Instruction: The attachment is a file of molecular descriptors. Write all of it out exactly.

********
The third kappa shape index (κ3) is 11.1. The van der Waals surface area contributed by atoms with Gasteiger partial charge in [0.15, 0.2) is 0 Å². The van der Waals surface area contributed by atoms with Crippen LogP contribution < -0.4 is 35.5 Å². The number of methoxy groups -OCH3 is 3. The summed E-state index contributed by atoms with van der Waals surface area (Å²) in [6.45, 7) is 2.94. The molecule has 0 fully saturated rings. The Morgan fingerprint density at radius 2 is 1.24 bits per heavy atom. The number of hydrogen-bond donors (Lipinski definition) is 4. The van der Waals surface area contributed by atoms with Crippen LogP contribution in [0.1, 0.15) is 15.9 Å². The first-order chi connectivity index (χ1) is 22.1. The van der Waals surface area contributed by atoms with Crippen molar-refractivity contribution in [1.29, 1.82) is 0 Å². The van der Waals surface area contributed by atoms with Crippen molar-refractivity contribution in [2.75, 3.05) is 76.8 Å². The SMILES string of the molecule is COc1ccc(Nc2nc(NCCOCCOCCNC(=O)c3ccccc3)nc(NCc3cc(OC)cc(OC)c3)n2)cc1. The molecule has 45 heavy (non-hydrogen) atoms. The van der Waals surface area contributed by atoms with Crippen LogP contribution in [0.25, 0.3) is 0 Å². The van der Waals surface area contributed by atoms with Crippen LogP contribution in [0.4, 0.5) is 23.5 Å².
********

The third kappa shape index (κ3) is 11.1. The van der Waals surface area contributed by atoms with Gasteiger partial charge in [0.15, 0.2) is 0 Å². The van der Waals surface area contributed by atoms with Crippen LogP contribution < -0.4 is 35.5 Å². The number of methoxy groups -OCH3 is 3. The summed E-state index contributed by atoms with van der Waals surface area (Å²) in [6.45, 7) is 2.94. The molecule has 0 fully saturated rings. The Morgan fingerprint density at radius 2 is 1.24 bits per heavy atom. The number of hydrogen-bond donors (Lipinski definition) is 4. The van der Waals surface area contributed by atoms with Crippen LogP contribution in [0.1, 0.15) is 15.9 Å². The first-order chi connectivity index (χ1) is 22.1. The van der Waals surface area contributed by atoms with Crippen molar-refractivity contribution in [1.29, 1.82) is 0 Å². The van der Waals surface area contributed by atoms with Crippen molar-refractivity contribution in [2.75, 3.05) is 76.8 Å². The SMILES string of the molecule is COc1ccc(Nc2nc(NCCOCCOCCNC(=O)c3ccccc3)nc(NCc3cc(OC)cc(OC)c3)n2)cc1. The molecule has 45 heavy (non-hydrogen) atoms. The van der Waals surface area contributed by atoms with Crippen LogP contribution in [0.25, 0.3) is 0 Å². The van der Waals surface area contributed by atoms with Crippen LogP contribution in [0.4, 0.5) is 23.5 Å².